Unit-linked insurance plans can also be avoided: Though not as bad as traditional life insurance plans, unit-linked insurance plans (Ulips) can also be avoided. In a term insurance plan, the premium remains constant throughout the life of the plan. In a Ulip, the mortality cost (the amount that is deducted from the premium to pay for the life insurance cover) rises with age. Some Ulips can have very high-cost structures. Such products are not in the investor’s interest. It is best, therefore, to keep insurance and investment separate. Use a term plan for your life cover needs and mutual funds to meet your investment needs. And if you do purchase a Ulip, make sure you go with one that has a very low-cost structure.

 
Entire premium is not eligible for deduction: The entire life insurance premium is not eligible for deduction under Section 80C. Annual premium is eligible for tax deduction only up to 10 per cent of the sum assured. Keep this in mind if you are buying traditional plans or Ulips, especially single-premium products. More importantly, in cases where the sum assured is more than 10 times the annual or single premium, the maturity proceeds will be taxable.

 
Be wary when you visit a bank branch: Visiting a bank branch can be a risky proposition, especially during the tax season. You may have gone there to invest in a tax-saving fixed deposit or PPF. Instead, the bank staff could push you into a Ulip or a traditional plan. The branch has income targets that fixed deposits and PPF investments don’t really help achieve. Traditional plans, Ulips and other fancy products do.

 
Take into account all tax-saving contributions: All of us make many involuntary Section 80C investments. For instance, your Employees Provident Fund (EPF) contribution is eligible for deduction under Section 80C. Similarly, principal repayment on home loan and tuition fee paid for two children are also eligible for tax benefit under this section.

 
When you take into account these items, you may find that you have only a small amount left to reach the Section 80C limit of Rs 1.5 lakh. When an investor is aware of this, the pressure on him to make Section 80C investments goes down and he becomes less susceptible to mis-selling.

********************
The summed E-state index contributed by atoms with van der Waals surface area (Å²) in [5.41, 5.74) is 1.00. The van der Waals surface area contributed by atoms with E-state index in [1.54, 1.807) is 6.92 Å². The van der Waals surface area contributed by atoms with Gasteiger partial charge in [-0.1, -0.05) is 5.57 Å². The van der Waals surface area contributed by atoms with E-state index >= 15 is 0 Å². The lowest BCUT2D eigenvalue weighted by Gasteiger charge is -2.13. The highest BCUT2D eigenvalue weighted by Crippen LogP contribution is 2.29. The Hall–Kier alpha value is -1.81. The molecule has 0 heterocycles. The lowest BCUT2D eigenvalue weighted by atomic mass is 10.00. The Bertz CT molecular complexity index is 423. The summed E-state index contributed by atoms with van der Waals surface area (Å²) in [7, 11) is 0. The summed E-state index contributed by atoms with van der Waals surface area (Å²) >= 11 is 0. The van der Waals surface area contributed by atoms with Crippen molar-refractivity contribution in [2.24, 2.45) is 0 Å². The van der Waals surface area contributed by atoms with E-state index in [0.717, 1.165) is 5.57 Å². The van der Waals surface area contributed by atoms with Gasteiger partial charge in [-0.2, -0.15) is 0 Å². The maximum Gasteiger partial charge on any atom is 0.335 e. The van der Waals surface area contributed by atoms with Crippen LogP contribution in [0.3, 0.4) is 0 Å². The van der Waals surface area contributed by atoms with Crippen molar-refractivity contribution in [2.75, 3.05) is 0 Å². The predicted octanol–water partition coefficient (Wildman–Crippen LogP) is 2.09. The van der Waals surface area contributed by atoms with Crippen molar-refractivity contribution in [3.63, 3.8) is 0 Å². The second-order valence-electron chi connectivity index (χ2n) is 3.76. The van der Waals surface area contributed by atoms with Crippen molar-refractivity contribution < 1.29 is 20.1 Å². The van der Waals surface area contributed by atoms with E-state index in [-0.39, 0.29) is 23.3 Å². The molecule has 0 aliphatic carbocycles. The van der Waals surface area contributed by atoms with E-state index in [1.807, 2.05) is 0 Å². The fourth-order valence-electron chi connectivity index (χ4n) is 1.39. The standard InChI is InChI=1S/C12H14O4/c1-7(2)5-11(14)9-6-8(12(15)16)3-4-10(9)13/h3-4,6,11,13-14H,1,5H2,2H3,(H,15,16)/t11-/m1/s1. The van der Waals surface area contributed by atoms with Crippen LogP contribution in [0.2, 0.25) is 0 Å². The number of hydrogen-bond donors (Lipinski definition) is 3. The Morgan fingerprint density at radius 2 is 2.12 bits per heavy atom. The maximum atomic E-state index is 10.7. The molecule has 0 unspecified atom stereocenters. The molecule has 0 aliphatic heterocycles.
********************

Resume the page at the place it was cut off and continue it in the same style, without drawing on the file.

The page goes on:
Other tax-saving options also exist: Most taxpayers focus only on Section 80C benefits. But there are tax benefits under other sections also that you can avail of. You can, for instance, avail of deduction under Section 80D for expense on health insurance premium and health check-ups. However, one point that needs to be borne in mind is that the amount of health insurance you buy should be governed by your family’s needs. It should not be limited to the amount of premium on which you will get tax benefit.

 
You get a deduction of up to Rs 2 lakh for interest payment on housing loan under Section 24. Another deduction is available under Section 80E on payment of interest on education loan. Therefore, do not fixate on Section 80C alone.

 
Be aware of the rules: Taxpayers are often not aware of some of the nuances of the rules that govern tax-saving investments. For instance, a buyer is eligible for tax benefit on principal and interest repayment on a home loan only after he receives possession of the house, or once its construction is complete. If you claim tax benefit prior to possession, you could face scrutiny by the Income-Tax Department.

 
Similarly, if you invest more than Rs 1.5 lakh in PPF account, the excess amount won’t earn any interest. Do note that this limit of Rs 1.5 lakh is cumulative for your PPF account and also those PPF accounts where you are the guardian.

 
Finally, make sure that your tax-saving investments help you meet your financial goals. You do not have to be an expert in finance to avoid the above-mentioned traps and pitfalls. Be curious, ask the right questions, and exercise a bit of discipline.